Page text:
Commonwealth War Graves Harrogate

Last year, I enjoyed visiting two sites through the Heritage Open Days scheme. I may never even have heard of the places we visited had they not come to my attention through being listed on the website. Such is the case with the Commonwealth War Graves Commission and the cemeteries they started and now maintain.

There weren’t as many choices on the Heritage Open Days website this year. However, I think the chance to learn more about the work of the Commission and the stories behind some of the servicemen and women buried in Stonefall Cemetery in Harrogate overshadowed any sadness at the diminished range of venue.

Sadness was reserved for the stories we were told, as we were being shown around the war graves by Elizabeth Smith, one of the Commission staff.

Flying Officer L.A.Hannah was about to take off at an airfield in Lincolnshire. His plane was carrying a crew of six other men and a cargo of bombs. The plane caught fire, so the only way to save his crew and the airfield was to continue to take off. After the crew had parachuted out, he continued flying to avoid the plane blowing up over the village below.

About Helen

I have always been interesting in living a more environmentally friendly lifestyle and used to do what I could. Now, I have come to realise that we have reached such a point in terms of environmental degradation that it is more important - perhaps - to focus on building resilience. I therefore do as much as I can to reuse, grow my own and encourage a supportive community, for example. I also keep reading and learning all the time.
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22 Responses to Commonwealth War Graves Harrogate

  1. Always a sobering experience.

    More details of “your” Hannah here – http://aircrewremembered.com/hannah-lloyd-albert.html

    His brother was killed just over three months later and he is also buried in that cemetery. http://aircrewremembered.com/hannah-harold-allan.html

    • Helen says:

      Thank you for the links. The guide yesterday read out the letter from Harold to their mother and also showed us his grave. They had seven other siblings I think, two or three of whom were in the armed forces, too. I think they all survived but I wouldn’t like to swear to this. Nonetheless, the parents’ grief must have been tremendous.

      • I couldn’t find any other listed by Commonwealth War Graves, but even so, two was bad enough.

        • Helen says:

          The guide had found some more but I don’t supposed it was on Google. I think it must be part of her job to do this research.

          While we were doing the tour, the great grandson of another person buried there was visiting his relative’s grave. He joined us as we had space with one attendee not turning up. Then Elizabeth (the guide) had a good conversation with him.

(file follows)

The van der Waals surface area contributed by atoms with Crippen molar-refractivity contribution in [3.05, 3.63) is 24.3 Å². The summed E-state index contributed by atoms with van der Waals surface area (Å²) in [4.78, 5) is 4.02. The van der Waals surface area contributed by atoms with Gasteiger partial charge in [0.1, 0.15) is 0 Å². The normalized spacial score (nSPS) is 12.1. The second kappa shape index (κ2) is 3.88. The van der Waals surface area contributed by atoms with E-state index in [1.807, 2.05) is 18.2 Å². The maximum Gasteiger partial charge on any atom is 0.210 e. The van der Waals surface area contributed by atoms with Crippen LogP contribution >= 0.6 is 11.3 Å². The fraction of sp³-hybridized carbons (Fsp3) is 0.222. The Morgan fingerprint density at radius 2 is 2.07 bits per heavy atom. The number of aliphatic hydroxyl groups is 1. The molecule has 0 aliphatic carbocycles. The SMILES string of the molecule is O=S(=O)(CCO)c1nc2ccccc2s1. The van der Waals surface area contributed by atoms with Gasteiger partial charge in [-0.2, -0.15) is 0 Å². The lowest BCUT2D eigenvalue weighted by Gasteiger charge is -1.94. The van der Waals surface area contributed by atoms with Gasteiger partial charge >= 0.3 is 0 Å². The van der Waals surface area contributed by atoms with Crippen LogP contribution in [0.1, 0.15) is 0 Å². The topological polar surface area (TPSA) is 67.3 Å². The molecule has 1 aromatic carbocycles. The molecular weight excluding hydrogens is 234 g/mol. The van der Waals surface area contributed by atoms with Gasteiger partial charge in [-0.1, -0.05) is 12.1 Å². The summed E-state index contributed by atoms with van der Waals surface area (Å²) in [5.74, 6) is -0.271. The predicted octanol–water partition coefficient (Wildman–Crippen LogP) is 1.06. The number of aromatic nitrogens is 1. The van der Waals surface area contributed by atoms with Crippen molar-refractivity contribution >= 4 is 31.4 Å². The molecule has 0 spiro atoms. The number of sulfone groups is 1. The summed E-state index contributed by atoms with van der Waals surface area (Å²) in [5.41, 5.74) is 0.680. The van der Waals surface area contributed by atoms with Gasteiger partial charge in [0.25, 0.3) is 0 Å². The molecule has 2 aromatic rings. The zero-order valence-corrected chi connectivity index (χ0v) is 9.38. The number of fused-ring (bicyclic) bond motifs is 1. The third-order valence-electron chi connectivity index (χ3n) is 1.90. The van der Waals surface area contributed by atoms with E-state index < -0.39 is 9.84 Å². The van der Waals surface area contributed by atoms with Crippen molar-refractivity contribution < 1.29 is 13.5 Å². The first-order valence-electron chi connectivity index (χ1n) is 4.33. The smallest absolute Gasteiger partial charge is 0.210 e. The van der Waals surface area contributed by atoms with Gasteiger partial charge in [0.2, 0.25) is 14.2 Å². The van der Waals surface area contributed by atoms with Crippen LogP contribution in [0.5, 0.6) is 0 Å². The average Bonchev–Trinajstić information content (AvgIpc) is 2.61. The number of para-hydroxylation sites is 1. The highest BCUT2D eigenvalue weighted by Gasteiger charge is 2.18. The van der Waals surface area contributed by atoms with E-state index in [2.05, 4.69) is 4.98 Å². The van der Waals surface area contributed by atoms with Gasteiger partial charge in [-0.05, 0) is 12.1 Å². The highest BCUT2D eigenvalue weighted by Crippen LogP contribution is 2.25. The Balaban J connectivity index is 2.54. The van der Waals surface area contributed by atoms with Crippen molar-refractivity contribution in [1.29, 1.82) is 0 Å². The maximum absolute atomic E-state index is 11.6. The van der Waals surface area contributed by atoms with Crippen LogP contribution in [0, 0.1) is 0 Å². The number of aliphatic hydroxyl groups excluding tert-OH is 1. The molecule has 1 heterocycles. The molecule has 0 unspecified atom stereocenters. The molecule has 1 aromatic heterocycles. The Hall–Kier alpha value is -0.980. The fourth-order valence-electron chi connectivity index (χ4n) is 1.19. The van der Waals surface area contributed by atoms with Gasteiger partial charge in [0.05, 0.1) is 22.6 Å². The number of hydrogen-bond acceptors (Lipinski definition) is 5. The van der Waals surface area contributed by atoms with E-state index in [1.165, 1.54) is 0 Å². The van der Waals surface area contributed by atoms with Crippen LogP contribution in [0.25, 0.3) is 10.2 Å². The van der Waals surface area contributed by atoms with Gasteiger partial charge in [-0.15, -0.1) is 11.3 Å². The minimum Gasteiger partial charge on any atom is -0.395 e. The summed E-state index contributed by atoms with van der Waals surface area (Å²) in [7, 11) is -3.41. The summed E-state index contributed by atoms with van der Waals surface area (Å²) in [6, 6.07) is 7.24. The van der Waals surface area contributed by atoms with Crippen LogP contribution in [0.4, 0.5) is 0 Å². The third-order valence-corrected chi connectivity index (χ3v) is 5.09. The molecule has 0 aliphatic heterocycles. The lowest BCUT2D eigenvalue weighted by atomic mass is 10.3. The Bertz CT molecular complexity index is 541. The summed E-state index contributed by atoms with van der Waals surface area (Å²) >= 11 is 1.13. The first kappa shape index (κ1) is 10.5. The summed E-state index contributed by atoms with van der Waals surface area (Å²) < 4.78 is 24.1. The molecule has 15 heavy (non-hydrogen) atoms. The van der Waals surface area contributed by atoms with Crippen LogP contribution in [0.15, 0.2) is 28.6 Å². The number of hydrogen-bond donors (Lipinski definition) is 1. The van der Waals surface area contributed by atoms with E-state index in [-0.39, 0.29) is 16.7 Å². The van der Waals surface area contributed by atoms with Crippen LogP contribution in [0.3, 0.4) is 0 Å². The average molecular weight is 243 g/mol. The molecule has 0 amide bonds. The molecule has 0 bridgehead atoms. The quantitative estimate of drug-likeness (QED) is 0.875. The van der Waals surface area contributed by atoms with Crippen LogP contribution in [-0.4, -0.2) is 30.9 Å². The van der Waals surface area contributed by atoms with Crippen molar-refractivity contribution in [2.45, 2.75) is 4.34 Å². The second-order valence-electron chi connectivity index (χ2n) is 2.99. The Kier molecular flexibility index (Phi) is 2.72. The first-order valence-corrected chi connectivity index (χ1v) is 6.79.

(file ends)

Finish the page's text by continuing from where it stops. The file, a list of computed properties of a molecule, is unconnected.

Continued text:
2. Carol anne says:

    Wow! What a sad story! I’m glad you got to see the graves and hear these stories! A piece of history. xoxo

  3. Clare Pooley says:

    How brave and noble Flying Officer Hannah was and what a desperately sad thing to happen. My uncle’s plane was shot down in WW2 over Germany. They all began baling out but one of the crew was trapped at the rear of the plane. By the time he was free it was too late for the pilot to escape who continued flying for as long as he could so that the rest of the crew could land safely. He and the plane were destroyed.

    • Helen says:

      That is so sad – I wonder how often these incidents happened? At the time of WWII, flying was still in its early days, so I imagine there was a lot of room for mishap.

    • Helen says:

      Did your uncle survive?

      • Clare Pooley says:

        Yes, he did. He and a fellow crewman went on the run for a few days, hiding in ditches etc. They split up eventually. He also got help from an Englishwoman (who was married to a German) who fed him and looked after him for a short while. I’m not sure if he gave himself up or was captured but he stayed at the police station at first and was well looked after by the policeman. They then had to hand him over to the SS who didn’t treat him well, as you’d expect. He was only 19 or 20 years of age at the time. He was sent to a prisoner of war camp in the far East of Germany and stayed there for a couple of years until 1945 when the prisoners were told to leave by the Commandant and make their way home. The Russians were coming and the Germans didn’t want to be captured by them and the prisoners didn’t want to be rescued by them either!

        • Helen says:

          I’m glad your uncle survive. It is an interesting story, although I am sorry he was treated badly by the SS. It is heartening that the policeman was kinder.

  4. nanacathy2 says:

    Thanks for this- I had no idea this was in Harrogate.

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